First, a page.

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Seeing the Invisible

By Jim Liske | Posted July 16, 2014

Liske_154Today there are approximately 2.7 million children with a mom or dad behind bars in this country. There’s no easy way to tell who these boys and girls are. They are all over the country, in busy cities and sleepy towns, in gated communities and run-down projects. Many of them are carrying emotional burdens far too heavy for their years.

The Church is God’s Plan A for loving the hurting, and local churches, with roots deep in their communities, are the group best positioned to embrace these children and their families, wherever they are. Angel Tree churches sign up to do just that.

Margo Nance volunteers to coordinate the Angel Tree program at Embassy Church in Cook County, Illinois, where many prisoners’ children live.

“Angel Tree affords us an opportunity to go to people we don’t know and minister to them, where we know the need is great,” Margo says.

As an example, Margo shares how a church representative called a child’s caregiver and heard a heartbreaking story of need. The family, including a newborn baby, had just lost its home in a fire. Touched by the family’s difficult circumstances, the church went above and beyond to provide much-needed items for the entire family. The caregiver was so blessed by the church’s restorative concern for her family she came back later to ask for prayer.

If we want to make the invisible Kingdom visible, we must go out of our way to notice those who feel invisible, to come alongside them and say, “You are not alone. God sees you. He loves you, and so do we.”

Churches large and small, urban and rural, can embrace this joyous calling. Learn how to become an Angel Tree church at www.angeltree.org.

Fatherhood Found in Storybooks

By Kate Campbell | Posted July 9, 2014

Kate Campbell is a summer intern with Prison Fellowship, working with Inside Journal. She is currently studying photojournalism at Boston University.

Recently, the Wisconsin State Journal published an article about a program called Reading Connections, which allows incarcerated fathers and mothers to record videos of themselves reading stories for their children. The parent also writes a letter, which is sent to their child along with a copy of the storybook.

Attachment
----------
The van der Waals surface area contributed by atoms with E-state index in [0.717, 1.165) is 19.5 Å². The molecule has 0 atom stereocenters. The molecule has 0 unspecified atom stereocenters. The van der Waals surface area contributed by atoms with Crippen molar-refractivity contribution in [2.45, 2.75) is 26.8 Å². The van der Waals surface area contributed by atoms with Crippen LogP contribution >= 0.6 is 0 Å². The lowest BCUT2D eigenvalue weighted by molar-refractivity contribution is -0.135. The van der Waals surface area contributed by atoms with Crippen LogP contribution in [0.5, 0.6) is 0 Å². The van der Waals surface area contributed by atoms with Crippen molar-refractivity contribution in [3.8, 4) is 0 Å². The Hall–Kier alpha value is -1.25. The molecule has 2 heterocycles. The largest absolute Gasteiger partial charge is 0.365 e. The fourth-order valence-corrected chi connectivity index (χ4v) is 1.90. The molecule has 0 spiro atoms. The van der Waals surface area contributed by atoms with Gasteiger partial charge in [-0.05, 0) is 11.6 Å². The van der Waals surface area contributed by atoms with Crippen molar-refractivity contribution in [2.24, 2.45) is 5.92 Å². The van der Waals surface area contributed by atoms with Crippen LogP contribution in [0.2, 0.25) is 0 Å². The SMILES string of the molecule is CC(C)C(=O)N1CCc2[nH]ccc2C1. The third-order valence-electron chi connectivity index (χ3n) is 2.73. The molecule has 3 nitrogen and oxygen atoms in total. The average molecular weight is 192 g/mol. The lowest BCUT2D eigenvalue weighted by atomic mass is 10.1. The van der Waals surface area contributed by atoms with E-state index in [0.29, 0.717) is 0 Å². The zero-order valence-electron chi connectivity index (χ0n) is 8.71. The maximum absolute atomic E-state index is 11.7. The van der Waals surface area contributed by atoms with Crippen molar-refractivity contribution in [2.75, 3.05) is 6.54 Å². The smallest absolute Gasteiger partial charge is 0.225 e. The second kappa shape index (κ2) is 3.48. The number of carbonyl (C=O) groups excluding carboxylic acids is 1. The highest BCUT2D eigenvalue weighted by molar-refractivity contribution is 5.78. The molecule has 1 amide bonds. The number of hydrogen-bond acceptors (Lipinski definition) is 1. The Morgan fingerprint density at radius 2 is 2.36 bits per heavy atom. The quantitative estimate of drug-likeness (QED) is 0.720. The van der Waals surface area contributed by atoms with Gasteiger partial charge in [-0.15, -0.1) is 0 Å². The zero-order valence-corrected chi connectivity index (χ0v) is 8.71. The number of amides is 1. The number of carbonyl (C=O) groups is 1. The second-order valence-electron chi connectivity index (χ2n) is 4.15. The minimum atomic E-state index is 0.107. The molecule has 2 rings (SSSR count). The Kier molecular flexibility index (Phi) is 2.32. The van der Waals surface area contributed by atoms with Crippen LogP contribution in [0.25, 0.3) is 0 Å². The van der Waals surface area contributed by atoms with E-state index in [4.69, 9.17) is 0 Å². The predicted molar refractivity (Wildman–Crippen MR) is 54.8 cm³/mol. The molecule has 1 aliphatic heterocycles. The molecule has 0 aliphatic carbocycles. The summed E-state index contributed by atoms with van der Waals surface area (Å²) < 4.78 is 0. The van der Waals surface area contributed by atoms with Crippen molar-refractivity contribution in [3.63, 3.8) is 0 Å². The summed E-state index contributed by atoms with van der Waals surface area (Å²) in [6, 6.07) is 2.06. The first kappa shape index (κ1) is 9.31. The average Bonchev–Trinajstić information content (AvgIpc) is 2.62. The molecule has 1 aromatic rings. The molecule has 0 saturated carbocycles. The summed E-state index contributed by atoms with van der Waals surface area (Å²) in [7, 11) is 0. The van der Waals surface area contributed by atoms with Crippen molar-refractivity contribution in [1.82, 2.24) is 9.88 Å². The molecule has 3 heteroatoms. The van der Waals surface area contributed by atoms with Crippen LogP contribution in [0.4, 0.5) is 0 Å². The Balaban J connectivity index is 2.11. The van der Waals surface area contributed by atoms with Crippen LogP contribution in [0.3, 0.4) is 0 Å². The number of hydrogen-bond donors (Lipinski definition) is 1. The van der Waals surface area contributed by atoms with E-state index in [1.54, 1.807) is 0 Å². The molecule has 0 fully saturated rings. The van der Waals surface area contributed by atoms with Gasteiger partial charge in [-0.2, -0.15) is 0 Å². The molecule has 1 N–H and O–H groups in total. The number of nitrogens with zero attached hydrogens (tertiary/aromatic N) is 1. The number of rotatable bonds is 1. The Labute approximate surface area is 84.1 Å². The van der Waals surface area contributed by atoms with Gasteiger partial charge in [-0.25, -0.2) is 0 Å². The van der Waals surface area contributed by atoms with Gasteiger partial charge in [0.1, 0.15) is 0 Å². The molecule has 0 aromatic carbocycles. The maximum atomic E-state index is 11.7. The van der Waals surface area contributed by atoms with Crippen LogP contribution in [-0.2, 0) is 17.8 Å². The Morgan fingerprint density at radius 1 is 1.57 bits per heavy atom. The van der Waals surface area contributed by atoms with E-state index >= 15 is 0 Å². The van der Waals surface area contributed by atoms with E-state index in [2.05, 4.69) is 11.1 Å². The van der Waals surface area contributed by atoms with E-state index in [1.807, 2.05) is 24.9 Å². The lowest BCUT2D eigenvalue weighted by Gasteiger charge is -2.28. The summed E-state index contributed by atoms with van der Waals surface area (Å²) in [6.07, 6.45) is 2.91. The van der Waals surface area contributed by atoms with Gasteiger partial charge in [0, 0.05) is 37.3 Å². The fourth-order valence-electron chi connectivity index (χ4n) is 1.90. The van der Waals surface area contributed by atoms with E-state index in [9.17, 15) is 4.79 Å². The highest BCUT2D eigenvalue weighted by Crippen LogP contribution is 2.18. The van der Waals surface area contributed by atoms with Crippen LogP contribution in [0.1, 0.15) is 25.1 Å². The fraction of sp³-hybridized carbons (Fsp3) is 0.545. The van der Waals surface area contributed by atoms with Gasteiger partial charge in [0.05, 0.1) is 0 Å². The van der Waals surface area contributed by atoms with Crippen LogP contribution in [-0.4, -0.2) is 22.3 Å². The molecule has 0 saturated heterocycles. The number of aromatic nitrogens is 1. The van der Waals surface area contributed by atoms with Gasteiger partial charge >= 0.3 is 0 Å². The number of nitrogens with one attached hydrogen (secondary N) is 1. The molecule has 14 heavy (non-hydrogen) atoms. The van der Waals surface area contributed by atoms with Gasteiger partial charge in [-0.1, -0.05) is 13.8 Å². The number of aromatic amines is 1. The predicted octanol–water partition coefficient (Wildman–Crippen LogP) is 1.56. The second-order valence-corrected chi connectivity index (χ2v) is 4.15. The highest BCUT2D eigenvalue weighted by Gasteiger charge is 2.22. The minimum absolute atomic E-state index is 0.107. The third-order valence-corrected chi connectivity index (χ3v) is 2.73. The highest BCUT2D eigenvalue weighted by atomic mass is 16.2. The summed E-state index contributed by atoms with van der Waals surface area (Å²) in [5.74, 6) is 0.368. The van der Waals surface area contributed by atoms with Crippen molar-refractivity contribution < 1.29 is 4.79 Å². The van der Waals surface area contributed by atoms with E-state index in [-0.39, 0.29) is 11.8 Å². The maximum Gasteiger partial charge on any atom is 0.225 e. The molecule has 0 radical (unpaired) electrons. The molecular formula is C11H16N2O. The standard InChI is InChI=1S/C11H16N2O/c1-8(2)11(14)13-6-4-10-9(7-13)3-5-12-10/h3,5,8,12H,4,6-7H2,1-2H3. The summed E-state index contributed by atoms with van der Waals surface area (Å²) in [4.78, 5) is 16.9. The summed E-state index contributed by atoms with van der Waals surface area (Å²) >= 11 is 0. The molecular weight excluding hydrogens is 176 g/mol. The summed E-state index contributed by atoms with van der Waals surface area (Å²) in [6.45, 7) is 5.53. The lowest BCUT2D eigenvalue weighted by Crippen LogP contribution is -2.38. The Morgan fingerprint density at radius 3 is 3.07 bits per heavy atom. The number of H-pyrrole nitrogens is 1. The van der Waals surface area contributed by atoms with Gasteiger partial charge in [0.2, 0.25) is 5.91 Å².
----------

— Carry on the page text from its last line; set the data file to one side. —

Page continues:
In America, over 2.7 million children are growing up with an incarcerated parent. The Reading Connections program helps children maintain a relationship with and their parent during the difficult time of incarceration. Studies have shown that prisoners have a lesser chance of reoffending if they have healthy relationships with their families.

Prison Fellowship Ministries works to reduce the prison return rate by building and restoring relationships, including those between parents and children.

In Prison Fellowship’s InnerChange Freedom Initiative (IFI) program at the Carol S. Vance Unit in Richmond, Texas, prisoners have the opportunity to build relationships with their children through the Storybook Dad program. The program began in 2008, and since then it has become an entirely prisoner-run operation.

According to Phillip Dautrich, an IFI counselor for Prison Fellowship, about 50 percent of the men in the Carol Vance Unit participate in the program. Men come into the studio at their scheduled time, choose a book, and then sit in front of a microphone and read the book. Other volunteer prisoners work with the sound equipment to add sound effects to the voice recording, then burn that track onto a CD, complete with a personalized CD case. Fathers can then send the CD and a copy of the book to their child as a birthday present or as part of Prison Fellowship’s Angel Tree program at Christmastime. Volunteers have sent out over 1,500 CDs and more than 750 books.

“It gives the opportunity for the men to start thinking about reconciliation,” says Dautrich. “I like to think that that book is going to be a building block for them.”

Dautrich says that this program has definitely made an impact on both the fathers and the children.

“What we’re seeing now is that the child is now very excited for their dad to come home,” says Dautrich. “From the dad’s perspective, for them this was maybe the first time they weren’t selfish and they did something just for their child.”

This program often starts conversations about fatherhood and reconciliation.

“I don’t know if they’ve ever thought about what it means to be a father, and a responsible one.” says Dautrich. “It opens doors for us to start talking about it.”

We are all called to share the message of restorative hope found in the Gospel. Prison Fellowship strives to restore family connections through its Angel Tree program. Learn more about how you can be a part of this mission of restoration at www.angeltree.org.